In August 2016, before Donald Trump had successfully alchemized his reality-TV fame into the American presidency, Politico Magazine ran a story examining his appeal. The reporter, Michael Grunwald, spoke with Jason Molina, a “32-year-old Cuban-American Democrat who ... voted for Obama twice.” This time around, Grunwald learned, Molina was planning to vote for Trump. “Trump is fucking crazy, but I’ll vote for him,” Molina explained. “The whole system is fucked. Why not vote for the craziest guy, to see the craziest shit happen?” He added: “We got ISIS, we got Zika, we got this, we got that. At least Trump is fun to watch.”
This is what happens when shock value becomes the only value. “Fun to watch” becomes the main metric that matters. The New York Times does its best to turn its primary-endorsement decision into a reality-TV show. CNN does its best to turn a primary debate into Thunderdome. Robert Mueller delivers his testimony on Russia collusion to Congress, and gets criticized for a lackluster performance. Donald Trump delivers a State of the Union address so deeply false that it reads like fiction, and one of the big headlines to emerge from that event is not that the president had lied to Congress and the nation—that story, of course, is extremely old—but rather that Nancy Pelosi had ripped up a printout of the speech after its delivery. “Like addicts to the world’s most unpleasant drug,” the Times columnist Michelle Goldberg put it in November, “our political class seems to require ever-greater jolts to feel anything at all.”
In the process, boredom becomes a chronic condition. And politics, with its intimate and life-or-death consequences, gets judged according to the sheen of its spectacles. The bar for what is interesting gets ever higher, and the goalposts move ever farther, and before long people start complaining about the lack of fireworks shooting out of the posts’ innards. Pee tape or GTFO.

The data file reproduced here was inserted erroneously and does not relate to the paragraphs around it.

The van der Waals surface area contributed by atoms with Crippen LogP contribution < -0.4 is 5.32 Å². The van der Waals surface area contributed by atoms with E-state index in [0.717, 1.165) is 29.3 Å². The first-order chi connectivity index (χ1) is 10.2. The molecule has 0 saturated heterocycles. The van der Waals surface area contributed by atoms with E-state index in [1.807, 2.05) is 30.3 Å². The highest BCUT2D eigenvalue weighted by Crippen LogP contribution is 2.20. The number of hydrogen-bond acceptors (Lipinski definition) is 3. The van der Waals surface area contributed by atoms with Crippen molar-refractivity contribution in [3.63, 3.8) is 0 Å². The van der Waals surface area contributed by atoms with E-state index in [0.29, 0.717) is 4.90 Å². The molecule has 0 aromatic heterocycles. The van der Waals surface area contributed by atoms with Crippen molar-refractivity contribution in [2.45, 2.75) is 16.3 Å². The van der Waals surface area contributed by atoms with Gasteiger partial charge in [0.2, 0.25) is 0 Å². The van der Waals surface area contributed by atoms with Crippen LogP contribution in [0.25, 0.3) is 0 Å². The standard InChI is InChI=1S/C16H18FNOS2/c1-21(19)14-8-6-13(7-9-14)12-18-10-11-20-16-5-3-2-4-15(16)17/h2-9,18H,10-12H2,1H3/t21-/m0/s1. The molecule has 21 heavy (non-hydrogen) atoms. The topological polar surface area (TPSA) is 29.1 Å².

Politicians and media analysts alike have routinely dismissed the Democratic-primary debates that have been playing out this fall and winter as dull and dense and “like watching death.” The dismissals are leveled at the debates not because those contests have failed to feature discussions of the most urgent concerns of the day, from health care to racial justice to climate change (which carries the threat of, it is worth repeating, actual apocalypse)—but instead because those discussions were precisely what was on offer. The topics may be important, the idea goes, but they are not interesting in the pyrotechnic way that this moment seems to demand. They cannot do what Pete Buttigieg claimed Iowa had done on Monday night: “shock the nation.” And they are most definitely lacking in “pizzazz.”
The impeachment of Donald Trump, for its part, has played out as many assumed it would: as a foregone conclusion, as a sham, as a shame. The exercise featured one of the president’s lawyers making an argument so extreme and absurd as to be, in fact, shocking: that an executive can abuse his power, if he believes that power to be in the public interest. It featured U.S. senators, alleged members of the world’s greatest deliberative body, allowing that argument to win the day. That’s the other problem with boredom as impeachment’s talking point: It has been profoundly incorrect. The hearings and the trial have been fascinating. They simply have not been fascinating in the way so many pundits wanted them to be. Their fireworks were contained. Their bombshells had already fallen. The trial confirmed what was largely known—about a corrupt world leader; about complacent aides; about a government rotting from within. The story of Donald Trump’s impeachment is also the story of the world’s most powerful nation crumbling into lazy autocracy. That story is many, many things. One thing it is not, however, is boring.